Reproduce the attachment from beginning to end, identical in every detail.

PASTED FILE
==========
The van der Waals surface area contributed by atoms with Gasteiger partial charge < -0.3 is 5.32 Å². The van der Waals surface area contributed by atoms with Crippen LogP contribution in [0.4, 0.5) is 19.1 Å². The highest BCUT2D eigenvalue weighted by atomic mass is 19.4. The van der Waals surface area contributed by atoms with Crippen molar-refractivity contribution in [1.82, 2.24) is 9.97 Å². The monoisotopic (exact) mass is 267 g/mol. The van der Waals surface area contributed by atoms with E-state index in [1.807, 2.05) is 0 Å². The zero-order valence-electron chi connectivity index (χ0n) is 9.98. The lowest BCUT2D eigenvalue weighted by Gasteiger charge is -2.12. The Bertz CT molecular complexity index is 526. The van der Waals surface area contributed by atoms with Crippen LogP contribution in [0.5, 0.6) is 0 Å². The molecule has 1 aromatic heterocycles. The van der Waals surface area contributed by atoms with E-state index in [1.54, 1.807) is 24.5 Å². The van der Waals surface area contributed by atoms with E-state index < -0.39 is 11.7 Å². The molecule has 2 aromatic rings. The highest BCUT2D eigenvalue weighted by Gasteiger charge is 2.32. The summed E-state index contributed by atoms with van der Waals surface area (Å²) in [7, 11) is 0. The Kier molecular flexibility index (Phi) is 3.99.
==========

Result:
The van der Waals surface area contributed by atoms with Gasteiger partial charge < -0.3 is 5.32 Å². The van der Waals surface area contributed by atoms with Crippen LogP contribution in [0.4, 0.5) is 19.1 Å². The highest BCUT2D eigenvalue weighted by atomic mass is 19.4. The van der Waals surface area contributed by atoms with Crippen molar-refractivity contribution in [1.82, 2.24) is 9.97 Å². The monoisotopic (exact) mass is 267 g/mol. The van der Waals surface area contributed by atoms with E-state index in [1.807, 2.05) is 0 Å². The zero-order valence-electron chi connectivity index (χ0n) is 9.98. The lowest BCUT2D eigenvalue weighted by Gasteiger charge is -2.12. The Bertz CT molecular complexity index is 526. The van der Waals surface area contributed by atoms with Crippen LogP contribution in [0.5, 0.6) is 0 Å². The molecule has 1 aromatic heterocycles. The van der Waals surface area contributed by atoms with E-state index in [1.54, 1.807) is 24.5 Å². The van der Waals surface area contributed by atoms with E-state index < -0.39 is 11.7 Å². The molecule has 2 aromatic rings. The highest BCUT2D eigenvalue weighted by Gasteiger charge is 2.32. The summed E-state index contributed by atoms with van der Waals surface area (Å²) in [7, 11) is 0. The Kier molecular flexibility index (Phi) is 3.99.